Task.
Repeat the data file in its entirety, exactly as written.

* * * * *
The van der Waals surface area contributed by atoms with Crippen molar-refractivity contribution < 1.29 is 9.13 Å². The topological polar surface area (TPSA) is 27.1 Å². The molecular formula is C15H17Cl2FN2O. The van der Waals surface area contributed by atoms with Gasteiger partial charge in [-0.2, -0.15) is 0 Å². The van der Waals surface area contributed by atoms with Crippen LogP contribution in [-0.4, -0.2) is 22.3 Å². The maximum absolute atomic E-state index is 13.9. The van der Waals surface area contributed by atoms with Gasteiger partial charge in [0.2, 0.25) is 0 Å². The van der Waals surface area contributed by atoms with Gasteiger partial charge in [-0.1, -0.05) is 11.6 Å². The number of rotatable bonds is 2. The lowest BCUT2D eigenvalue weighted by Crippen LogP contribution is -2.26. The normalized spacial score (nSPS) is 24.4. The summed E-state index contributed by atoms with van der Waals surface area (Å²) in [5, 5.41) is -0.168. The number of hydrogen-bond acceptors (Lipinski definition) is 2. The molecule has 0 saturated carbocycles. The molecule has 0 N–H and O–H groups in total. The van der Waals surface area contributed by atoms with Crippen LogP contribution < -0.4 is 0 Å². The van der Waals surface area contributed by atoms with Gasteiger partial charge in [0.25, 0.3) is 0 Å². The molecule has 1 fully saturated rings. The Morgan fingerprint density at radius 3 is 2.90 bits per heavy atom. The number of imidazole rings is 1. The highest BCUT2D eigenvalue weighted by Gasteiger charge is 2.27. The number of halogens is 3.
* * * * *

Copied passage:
The van der Waals surface area contributed by atoms with Crippen molar-refractivity contribution < 1.29 is 9.13 Å². The topological polar surface area (TPSA) is 27.1 Å². The molecular formula is C15H17Cl2FN2O. The van der Waals surface area contributed by atoms with Gasteiger partial charge in [-0.2, -0.15) is 0 Å². The van der Waals surface area contributed by atoms with Crippen LogP contribution in [-0.4, -0.2) is 22.3 Å². The maximum absolute atomic E-state index is 13.9. The van der Waals surface area contributed by atoms with Gasteiger partial charge in [0.2, 0.25) is 0 Å². The van der Waals surface area contributed by atoms with Gasteiger partial charge in [-0.1, -0.05) is 11.6 Å². The number of rotatable bonds is 2. The lowest BCUT2D eigenvalue weighted by Crippen LogP contribution is -2.26. The normalized spacial score (nSPS) is 24.4. The summed E-state index contributed by atoms with van der Waals surface area (Å²) in [5, 5.41) is -0.168. The number of hydrogen-bond acceptors (Lipinski definition) is 2. The molecule has 0 saturated carbocycles. The molecule has 0 N–H and O–H groups in total. The van der Waals surface area contributed by atoms with Crippen LogP contribution < -0.4 is 0 Å². The van der Waals surface area contributed by atoms with Gasteiger partial charge in [0.25, 0.3) is 0 Å². The molecule has 1 fully saturated rings. The Morgan fingerprint density at radius 3 is 2.90 bits per heavy atom. The number of imidazole rings is 1. The highest BCUT2D eigenvalue weighted by Gasteiger charge is 2.27. The number of halogens is 3.